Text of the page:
Tag: herd immunity

Bad Vaccine Analogies

Analogies can help explain how vaccines work, especially good vaccine analogies.

Not having a cookie doesn’t make you immune to getting cookies…
Not having a cookie doesn’t make you immune to getting cookies from someone else…

They can also help explain how folks who do not support vaccines think.

Bad Vaccine Analogies

I wonder if all of their bad analogies will end up on tee shirts…

Would you use a parachute that was only 9% effective? Or would you just jump out of the plane and hope you can fly?
Would you use a parachute that was only 9% effective? Or would you just jump out of the plane and hope you can fly?

What do you think of Larry Cook’s analogy?

To be fair, the flu vaccine, in some years, can be as low as 9% effective.

Does that mean you can compare it to using a condom, parachute, or alarm clock that is only 9% effective?

How about this scenario:

You are on a plane that is about to crash and there is something wrong with the only parachute that is left on board. You inspect the stitching but estimate that you only have a 9% chance that it will deploy and get you to the ground safely. There is no backup parachute. Do you use it anyway, jump out without it and see if you can fly, or take your chances in a plane that is barreling towards the ground?

In most other situations, unless it is a life and death situation, you wouldn’t risk using a parachute that was only 9% effective. But what if that was your only option?

What if there is only a 9% chance that the parachute will get you to the ground without any injury, but a 80 to 90% chance that it will get you to the ground without dying? Would you use it then?

Would you use an alarm clock that was only 9% effective? No. I’ll set the timer on my phone to wake me up…

And that’s why we sometimes get a flu vaccine that is far less than 100% effective.

What’s the alternative?

Being unprotected and at a higher risk to get a severe case of the flu.

More Bad Vaccine Analogies

Larry Cook isn’t the only one to come up with bad vaccine analogies.

Why would you let your kid eat a poisoned cupcake?
Why would you let your kid eat a poisoned cupcake?

Of course, vaccinating and protecting your kids is not analogous to giving them a poisoned cupcake.

While vaccines are not risk free, serious reactions are extremely rare.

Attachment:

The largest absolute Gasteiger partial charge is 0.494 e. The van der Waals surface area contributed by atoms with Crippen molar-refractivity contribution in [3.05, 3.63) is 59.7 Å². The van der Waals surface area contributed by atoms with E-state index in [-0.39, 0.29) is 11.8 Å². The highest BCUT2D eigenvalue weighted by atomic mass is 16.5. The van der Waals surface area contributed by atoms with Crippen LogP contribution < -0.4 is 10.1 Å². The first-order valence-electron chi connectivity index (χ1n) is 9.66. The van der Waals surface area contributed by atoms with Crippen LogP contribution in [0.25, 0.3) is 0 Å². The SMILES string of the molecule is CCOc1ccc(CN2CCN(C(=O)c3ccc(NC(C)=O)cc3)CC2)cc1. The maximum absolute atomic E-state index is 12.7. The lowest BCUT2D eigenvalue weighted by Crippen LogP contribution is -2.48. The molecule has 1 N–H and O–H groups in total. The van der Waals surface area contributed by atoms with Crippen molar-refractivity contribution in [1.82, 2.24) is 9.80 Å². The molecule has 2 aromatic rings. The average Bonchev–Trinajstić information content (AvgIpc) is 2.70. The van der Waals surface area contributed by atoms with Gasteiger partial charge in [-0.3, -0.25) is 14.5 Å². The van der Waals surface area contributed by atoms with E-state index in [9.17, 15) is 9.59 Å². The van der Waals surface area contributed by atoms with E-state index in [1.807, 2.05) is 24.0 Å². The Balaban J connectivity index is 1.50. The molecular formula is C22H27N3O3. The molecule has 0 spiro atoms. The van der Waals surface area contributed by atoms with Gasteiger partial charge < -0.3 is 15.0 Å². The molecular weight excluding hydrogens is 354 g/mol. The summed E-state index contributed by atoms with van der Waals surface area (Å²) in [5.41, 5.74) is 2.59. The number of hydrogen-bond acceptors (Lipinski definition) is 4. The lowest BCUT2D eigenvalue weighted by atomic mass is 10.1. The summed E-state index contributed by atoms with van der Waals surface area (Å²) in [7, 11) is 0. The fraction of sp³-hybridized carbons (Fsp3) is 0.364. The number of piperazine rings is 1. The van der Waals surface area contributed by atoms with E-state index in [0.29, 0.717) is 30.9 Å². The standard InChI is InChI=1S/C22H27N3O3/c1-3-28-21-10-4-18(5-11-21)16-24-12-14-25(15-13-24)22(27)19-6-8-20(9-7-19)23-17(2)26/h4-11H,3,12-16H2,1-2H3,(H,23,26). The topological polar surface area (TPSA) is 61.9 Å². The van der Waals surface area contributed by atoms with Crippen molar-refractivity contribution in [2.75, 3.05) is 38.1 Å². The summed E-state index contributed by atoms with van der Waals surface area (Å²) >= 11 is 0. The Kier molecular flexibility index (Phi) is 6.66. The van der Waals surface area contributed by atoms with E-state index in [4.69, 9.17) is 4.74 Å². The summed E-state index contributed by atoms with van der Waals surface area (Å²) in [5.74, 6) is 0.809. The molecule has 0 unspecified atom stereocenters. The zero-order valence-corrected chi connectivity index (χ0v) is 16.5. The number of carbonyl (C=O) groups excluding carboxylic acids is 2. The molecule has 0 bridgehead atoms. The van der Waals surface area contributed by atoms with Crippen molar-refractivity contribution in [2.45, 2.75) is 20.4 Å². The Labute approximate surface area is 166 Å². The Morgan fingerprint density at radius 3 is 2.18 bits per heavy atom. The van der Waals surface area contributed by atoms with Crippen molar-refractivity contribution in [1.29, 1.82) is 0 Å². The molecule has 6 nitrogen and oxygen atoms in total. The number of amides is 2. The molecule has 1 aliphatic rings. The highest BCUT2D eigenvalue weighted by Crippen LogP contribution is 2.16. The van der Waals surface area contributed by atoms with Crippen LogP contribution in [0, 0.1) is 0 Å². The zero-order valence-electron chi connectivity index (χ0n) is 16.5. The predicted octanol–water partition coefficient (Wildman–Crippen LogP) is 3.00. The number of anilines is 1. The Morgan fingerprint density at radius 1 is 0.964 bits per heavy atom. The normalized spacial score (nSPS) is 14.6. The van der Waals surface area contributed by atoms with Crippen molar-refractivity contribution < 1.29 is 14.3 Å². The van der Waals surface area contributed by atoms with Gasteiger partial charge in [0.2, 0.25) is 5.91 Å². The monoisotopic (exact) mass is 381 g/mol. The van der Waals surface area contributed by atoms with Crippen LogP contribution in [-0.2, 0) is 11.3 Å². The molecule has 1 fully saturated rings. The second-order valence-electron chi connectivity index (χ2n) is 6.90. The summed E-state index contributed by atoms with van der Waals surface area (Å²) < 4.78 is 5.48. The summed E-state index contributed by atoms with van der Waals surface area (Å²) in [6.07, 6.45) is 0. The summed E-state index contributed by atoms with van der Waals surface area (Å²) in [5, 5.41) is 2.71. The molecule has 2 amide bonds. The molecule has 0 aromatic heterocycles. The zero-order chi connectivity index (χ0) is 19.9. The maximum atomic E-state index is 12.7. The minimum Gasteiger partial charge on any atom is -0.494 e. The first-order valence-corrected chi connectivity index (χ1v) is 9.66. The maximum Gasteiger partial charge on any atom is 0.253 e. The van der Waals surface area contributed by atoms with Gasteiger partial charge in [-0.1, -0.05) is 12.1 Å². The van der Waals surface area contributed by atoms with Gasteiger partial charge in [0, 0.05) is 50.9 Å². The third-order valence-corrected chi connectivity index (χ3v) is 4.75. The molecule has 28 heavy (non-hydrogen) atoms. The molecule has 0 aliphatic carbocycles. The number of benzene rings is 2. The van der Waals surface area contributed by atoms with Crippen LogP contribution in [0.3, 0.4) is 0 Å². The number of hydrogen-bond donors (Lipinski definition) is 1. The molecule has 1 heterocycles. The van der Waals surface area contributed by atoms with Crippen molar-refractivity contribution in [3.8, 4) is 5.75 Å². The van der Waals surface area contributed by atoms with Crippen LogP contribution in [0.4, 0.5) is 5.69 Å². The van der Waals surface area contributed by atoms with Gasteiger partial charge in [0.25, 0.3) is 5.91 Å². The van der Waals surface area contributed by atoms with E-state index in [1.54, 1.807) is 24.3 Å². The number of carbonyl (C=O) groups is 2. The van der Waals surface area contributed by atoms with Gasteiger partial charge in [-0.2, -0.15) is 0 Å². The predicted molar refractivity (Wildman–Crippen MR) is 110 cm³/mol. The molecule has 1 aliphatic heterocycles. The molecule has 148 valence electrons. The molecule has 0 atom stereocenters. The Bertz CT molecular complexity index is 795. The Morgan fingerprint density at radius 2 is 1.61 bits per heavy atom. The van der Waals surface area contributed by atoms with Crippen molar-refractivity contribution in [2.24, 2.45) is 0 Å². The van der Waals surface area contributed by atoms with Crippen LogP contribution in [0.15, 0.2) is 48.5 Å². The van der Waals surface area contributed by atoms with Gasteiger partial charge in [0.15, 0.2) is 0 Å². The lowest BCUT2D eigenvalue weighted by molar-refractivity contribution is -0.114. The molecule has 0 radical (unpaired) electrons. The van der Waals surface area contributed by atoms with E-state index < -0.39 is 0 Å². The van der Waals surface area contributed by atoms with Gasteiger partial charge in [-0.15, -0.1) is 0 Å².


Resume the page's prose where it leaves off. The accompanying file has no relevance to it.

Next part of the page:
In fact, for this analogy to make even a little sense, you would have to have one million kids eating one million cupcakes.

Even then, the analogy falls apart.

Who would give their kid a cupcake if there was a chance that it was intentionally poisoned, even if the risk is just one in a million?

What’s the benefit of eating the cupcake?

Is this the last cupcake on earth? Is your child starving and is this cupcake the only thing he can eat? Is it a magic cupcake that can cure them of a life-threatening disease?

We vaccinate our kids, even if there is a one in a million chance of a severe, life-threatening reaction, because of all of the benefits they get from being vaccinated and protected.

Vaccines are not 100% safe, but they have few risks, and are safer than getting the diseases they protect us against.
Vaccines are not 100% safe, but they have few risks, and are safer than getting the diseases they protect us against.

How about all of the vaccine analogies about cars and seat belts?

Anti-vax folks like bad car and seat belt analogies.
Anti-vax folks like bad car and seat belt analogies.

Why don’t we call people who push for safer cars anti-car?

Jay Gordon doesn't think that that he is anti-vaccine.
Jay Gordon doesn’t think that that he is anti-vaccine.

Do these car safety advocates tell people to stop riding in cars or that a safe car can never be made?

Wanting safer vaccines doesn't make you anti-vaccine.
Wanting safer vaccines doesn’t make you anti-vaccine.

Do they say that kids will be hurt every time they ride in a car? Do they tell parents to just drive one day a week or one block a month?

Peanut butter or the plague??? Vaccine advocates aren't immune to bad vaccine analogies...
Peanut butter or the plague??? Vaccine advocates aren’t immune to bad vaccine analogies…

Unlike folks who are anti-vaccine, those who want safer cars generally still drive and ride in cars!

Making Sense of Vaccine Analogies

Have you heard the folks who say that they won’t set their kids on fire to keep someone else warm? They somehow think this is analogous to getting vaccinated and keeping herd immunity levels up to protect those who can’t be vaccinated.

No one wants to set your child on fire...
No one wants to set your child on fire…

You understand why that’s a bad analogy, right?

In addition to protecting others because your child doesn’t get sick and won’t expose them to a life-threatening disease, by vaccinating and protecting them, your own child doesn’t get sick!